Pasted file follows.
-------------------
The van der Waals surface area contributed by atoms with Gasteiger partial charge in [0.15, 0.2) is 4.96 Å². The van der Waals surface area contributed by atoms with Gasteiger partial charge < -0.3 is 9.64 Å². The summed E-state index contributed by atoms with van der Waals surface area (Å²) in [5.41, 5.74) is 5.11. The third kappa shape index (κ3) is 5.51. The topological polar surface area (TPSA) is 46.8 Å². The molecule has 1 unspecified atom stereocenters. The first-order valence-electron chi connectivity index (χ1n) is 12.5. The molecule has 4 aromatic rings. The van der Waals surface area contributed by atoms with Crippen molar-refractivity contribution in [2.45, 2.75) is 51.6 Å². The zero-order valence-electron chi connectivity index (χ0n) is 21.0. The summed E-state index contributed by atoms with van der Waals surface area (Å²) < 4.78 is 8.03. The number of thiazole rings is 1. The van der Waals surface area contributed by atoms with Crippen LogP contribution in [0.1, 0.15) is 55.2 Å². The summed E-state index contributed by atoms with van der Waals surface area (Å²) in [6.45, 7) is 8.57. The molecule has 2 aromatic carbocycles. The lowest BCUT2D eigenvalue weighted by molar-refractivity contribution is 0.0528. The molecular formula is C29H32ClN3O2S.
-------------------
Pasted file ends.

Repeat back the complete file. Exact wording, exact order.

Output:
The van der Waals surface area contributed by atoms with Gasteiger partial charge in [0.15, 0.2) is 4.96 Å². The van der Waals surface area contributed by atoms with Gasteiger partial charge < -0.3 is 9.64 Å². The summed E-state index contributed by atoms with van der Waals surface area (Å²) in [5.41, 5.74) is 5.11. The third kappa shape index (κ3) is 5.51. The topological polar surface area (TPSA) is 46.8 Å². The molecule has 1 unspecified atom stereocenters. The first-order valence-electron chi connectivity index (χ1n) is 12.5. The molecule has 4 aromatic rings. The van der Waals surface area contributed by atoms with Crippen molar-refractivity contribution in [2.45, 2.75) is 51.6 Å². The zero-order valence-electron chi connectivity index (χ0n) is 21.0. The summed E-state index contributed by atoms with van der Waals surface area (Å²) < 4.78 is 8.03. The number of thiazole rings is 1. The van der Waals surface area contributed by atoms with Crippen LogP contribution in [0.1, 0.15) is 55.2 Å². The summed E-state index contributed by atoms with van der Waals surface area (Å²) in [6.45, 7) is 8.57. The molecule has 2 aromatic carbocycles. The lowest BCUT2D eigenvalue weighted by molar-refractivity contribution is 0.0528. The molecular formula is C29H32ClN3O2S.